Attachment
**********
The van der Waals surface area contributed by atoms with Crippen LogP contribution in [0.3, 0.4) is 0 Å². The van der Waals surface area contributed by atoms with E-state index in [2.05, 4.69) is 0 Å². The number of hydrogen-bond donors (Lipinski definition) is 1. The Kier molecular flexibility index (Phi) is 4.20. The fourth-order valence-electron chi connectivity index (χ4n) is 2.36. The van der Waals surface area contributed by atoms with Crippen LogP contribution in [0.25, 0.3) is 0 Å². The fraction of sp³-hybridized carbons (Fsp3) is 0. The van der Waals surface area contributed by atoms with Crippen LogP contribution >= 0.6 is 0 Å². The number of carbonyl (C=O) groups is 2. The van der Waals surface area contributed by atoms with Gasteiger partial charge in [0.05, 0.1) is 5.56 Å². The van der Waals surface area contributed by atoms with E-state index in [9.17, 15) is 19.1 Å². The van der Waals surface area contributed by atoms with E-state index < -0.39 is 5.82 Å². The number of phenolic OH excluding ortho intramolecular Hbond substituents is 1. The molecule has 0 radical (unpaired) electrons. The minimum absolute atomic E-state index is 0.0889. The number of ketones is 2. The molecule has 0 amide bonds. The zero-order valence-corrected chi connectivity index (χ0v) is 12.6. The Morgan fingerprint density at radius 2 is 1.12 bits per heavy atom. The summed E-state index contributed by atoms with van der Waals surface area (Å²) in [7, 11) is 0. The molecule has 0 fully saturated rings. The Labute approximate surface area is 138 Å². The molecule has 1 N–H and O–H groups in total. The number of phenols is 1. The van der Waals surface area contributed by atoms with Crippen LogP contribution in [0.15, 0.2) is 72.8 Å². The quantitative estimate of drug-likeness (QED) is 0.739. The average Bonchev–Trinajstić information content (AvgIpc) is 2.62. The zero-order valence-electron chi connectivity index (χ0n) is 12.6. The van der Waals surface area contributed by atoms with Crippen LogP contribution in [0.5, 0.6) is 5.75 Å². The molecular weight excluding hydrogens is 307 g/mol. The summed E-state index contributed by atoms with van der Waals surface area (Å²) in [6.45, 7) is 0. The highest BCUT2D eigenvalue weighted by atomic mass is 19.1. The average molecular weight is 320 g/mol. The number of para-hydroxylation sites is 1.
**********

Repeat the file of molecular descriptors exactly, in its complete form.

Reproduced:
The van der Waals surface area contributed by atoms with Crippen LogP contribution in [0.3, 0.4) is 0 Å². The van der Waals surface area contributed by atoms with E-state index in [2.05, 4.69) is 0 Å². The number of hydrogen-bond donors (Lipinski definition) is 1. The Kier molecular flexibility index (Phi) is 4.20. The fourth-order valence-electron chi connectivity index (χ4n) is 2.36. The van der Waals surface area contributed by atoms with Crippen LogP contribution in [0.25, 0.3) is 0 Å². The fraction of sp³-hybridized carbons (Fsp3) is 0. The van der Waals surface area contributed by atoms with Crippen LogP contribution >= 0.6 is 0 Å². The number of carbonyl (C=O) groups is 2. The van der Waals surface area contributed by atoms with Gasteiger partial charge in [0.05, 0.1) is 5.56 Å². The van der Waals surface area contributed by atoms with E-state index in [9.17, 15) is 19.1 Å². The van der Waals surface area contributed by atoms with E-state index < -0.39 is 5.82 Å². The number of phenolic OH excluding ortho intramolecular Hbond substituents is 1. The molecule has 0 radical (unpaired) electrons. The minimum absolute atomic E-state index is 0.0889. The number of ketones is 2. The molecule has 0 amide bonds. The zero-order valence-corrected chi connectivity index (χ0v) is 12.6. The Morgan fingerprint density at radius 2 is 1.12 bits per heavy atom. The summed E-state index contributed by atoms with van der Waals surface area (Å²) in [7, 11) is 0. The molecule has 0 fully saturated rings. The Labute approximate surface area is 138 Å². The molecule has 1 N–H and O–H groups in total. The number of phenols is 1. The van der Waals surface area contributed by atoms with Crippen LogP contribution in [0.15, 0.2) is 72.8 Å². The quantitative estimate of drug-likeness (QED) is 0.739. The average Bonchev–Trinajstić information content (AvgIpc) is 2.62. The zero-order valence-electron chi connectivity index (χ0n) is 12.6. The van der Waals surface area contributed by atoms with Crippen LogP contribution in [0.5, 0.6) is 5.75 Å². The molecular weight excluding hydrogens is 307 g/mol. The summed E-state index contributed by atoms with van der Waals surface area (Å²) in [6.45, 7) is 0. The highest BCUT2D eigenvalue weighted by atomic mass is 19.1. The average molecular weight is 320 g/mol. The number of para-hydroxylation sites is 1.